In some cases your former employer may have provided you with the option of continuing your health insurance into retirement. In most of these cases there is a premium associated with that benefit. Such a benefit would then serve as your supplemental insurance. Most of these employer based plans have premiums no more than a typical premium for a Medigap policy, which can cost close to $500 per month for a couple. However, in the event that your employer plan premiums should run higher than the cost of a Medigap policy, it is still a wise choice keep it in force. Medigap, is a “gap” coverage for the uncovered 20% of costs. Yet your employer plan may coordinate benefits to an even higher rate should you need to be seen by someone outside the Medicare network. At onetime this was not much of a concern. However, in recent years many medical professionals have been opting out of Medicare due to lower and lower reimbursement rates. Doctors can choose to be participating, non-participating or opt out. Should a specialist you may need to see be an “opt out” doctor, it is helpful to have a more complete back up coverage that they may accept rather than be completely liable for the bill yourself.

Medicare Part C…Part C is known as Medicare Advantage or managed care. Part C will typically have a set premium with lower deductibles or no deductible. It is purchased through a private insurance company and allows you to combine parts A, B & D into one singular policy which can work like and HMO or PPO type plan. One benefit is that when you utilize a managed care plan, unlike a supplemental plan that stands independent, your policy premiums will not vary based on age or health status. All participants in your state selecting the same plan will pay the same premium.

Part D… Medicare Part D is the prescription drug portion of Medicare. This must be purchased separately unless you have a former employer plan that covers this expense or you have chosen to incorporate this into Part C in a managed care plan. These plans are bought separately through a private insurer where you can select a policy that best meets your needs. The premiums can vary widely depending on the level of coverage you select and the type of deductible and copay arrangements agreed upon. This is where the famous donut hole in coverage exist, were you hit a maximum benefit in the plan and coverage ends until you exceed another deductible and policy benefits begin again often at a reduced amount. It is important to research your plan features before you select a Part D provider. It is possible to research these for the state you reside in by contacting your states Health Insurance Assistance Program (SHIP Office).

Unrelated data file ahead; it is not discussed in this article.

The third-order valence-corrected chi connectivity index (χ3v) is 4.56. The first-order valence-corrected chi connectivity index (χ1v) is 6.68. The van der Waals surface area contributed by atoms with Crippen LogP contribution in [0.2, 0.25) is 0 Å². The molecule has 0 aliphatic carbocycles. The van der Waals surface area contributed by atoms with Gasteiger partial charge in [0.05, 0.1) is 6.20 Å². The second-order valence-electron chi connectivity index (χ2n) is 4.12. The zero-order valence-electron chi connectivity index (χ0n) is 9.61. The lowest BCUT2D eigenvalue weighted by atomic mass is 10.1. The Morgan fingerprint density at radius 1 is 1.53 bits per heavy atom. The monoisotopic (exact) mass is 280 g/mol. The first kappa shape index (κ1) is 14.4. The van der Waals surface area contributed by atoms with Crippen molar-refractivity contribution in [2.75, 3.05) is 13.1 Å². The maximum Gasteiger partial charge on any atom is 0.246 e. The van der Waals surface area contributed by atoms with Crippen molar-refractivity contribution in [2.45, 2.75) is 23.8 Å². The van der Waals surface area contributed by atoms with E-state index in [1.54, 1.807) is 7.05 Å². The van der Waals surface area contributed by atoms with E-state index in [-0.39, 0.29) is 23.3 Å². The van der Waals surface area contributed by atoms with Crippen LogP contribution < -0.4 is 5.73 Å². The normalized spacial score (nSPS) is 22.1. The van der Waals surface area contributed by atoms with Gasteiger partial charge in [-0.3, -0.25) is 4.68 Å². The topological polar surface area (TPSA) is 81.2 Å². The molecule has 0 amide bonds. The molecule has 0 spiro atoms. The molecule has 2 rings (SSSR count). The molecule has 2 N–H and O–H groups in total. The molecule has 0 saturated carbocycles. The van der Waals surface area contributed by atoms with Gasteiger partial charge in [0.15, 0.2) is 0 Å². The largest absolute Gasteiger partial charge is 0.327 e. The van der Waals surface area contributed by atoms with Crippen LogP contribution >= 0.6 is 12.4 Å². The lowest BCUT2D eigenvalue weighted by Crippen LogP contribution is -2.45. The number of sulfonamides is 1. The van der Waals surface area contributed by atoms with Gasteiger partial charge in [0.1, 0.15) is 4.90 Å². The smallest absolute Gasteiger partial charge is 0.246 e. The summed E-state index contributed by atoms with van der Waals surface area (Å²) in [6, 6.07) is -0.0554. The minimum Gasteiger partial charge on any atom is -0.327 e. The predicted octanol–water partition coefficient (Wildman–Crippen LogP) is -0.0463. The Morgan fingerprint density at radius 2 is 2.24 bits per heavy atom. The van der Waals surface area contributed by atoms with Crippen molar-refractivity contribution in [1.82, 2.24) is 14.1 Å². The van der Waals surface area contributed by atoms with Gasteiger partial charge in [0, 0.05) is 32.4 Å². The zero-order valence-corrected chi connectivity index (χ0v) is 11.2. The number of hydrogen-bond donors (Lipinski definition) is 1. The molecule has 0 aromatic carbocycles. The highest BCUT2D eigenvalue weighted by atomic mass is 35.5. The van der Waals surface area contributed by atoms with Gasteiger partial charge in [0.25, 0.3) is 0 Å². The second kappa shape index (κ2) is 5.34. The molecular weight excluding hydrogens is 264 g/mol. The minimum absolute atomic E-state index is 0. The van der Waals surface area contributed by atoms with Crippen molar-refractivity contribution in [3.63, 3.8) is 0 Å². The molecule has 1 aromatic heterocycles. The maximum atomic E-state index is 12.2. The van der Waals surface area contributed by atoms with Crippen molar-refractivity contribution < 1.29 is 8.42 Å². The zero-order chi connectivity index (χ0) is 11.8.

As mentioned earlier, Medicare currently faces some enormous fiscal challenges. U.S. entitlement programs now account for nearly 2/3rd’s of the Federal budget. As a result, it is highly likely that these programs will change substantially in the future. It is important for each retiree to be aware of the changes as they happen so that you can adapt to see what is the best solution is for you.


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    • LandmarkWealth profile imageAUTHOR

      LandmarkWealth 

      5 years ago from Melville NY

      As it happens I find Medicare to be one of the most poorly run programs in the Federal Gov't. However, it is a central system we currently utilize for seniors and disabled individuals. As such I simply wish to help individuals manuever through it's options. Thanks for your comments.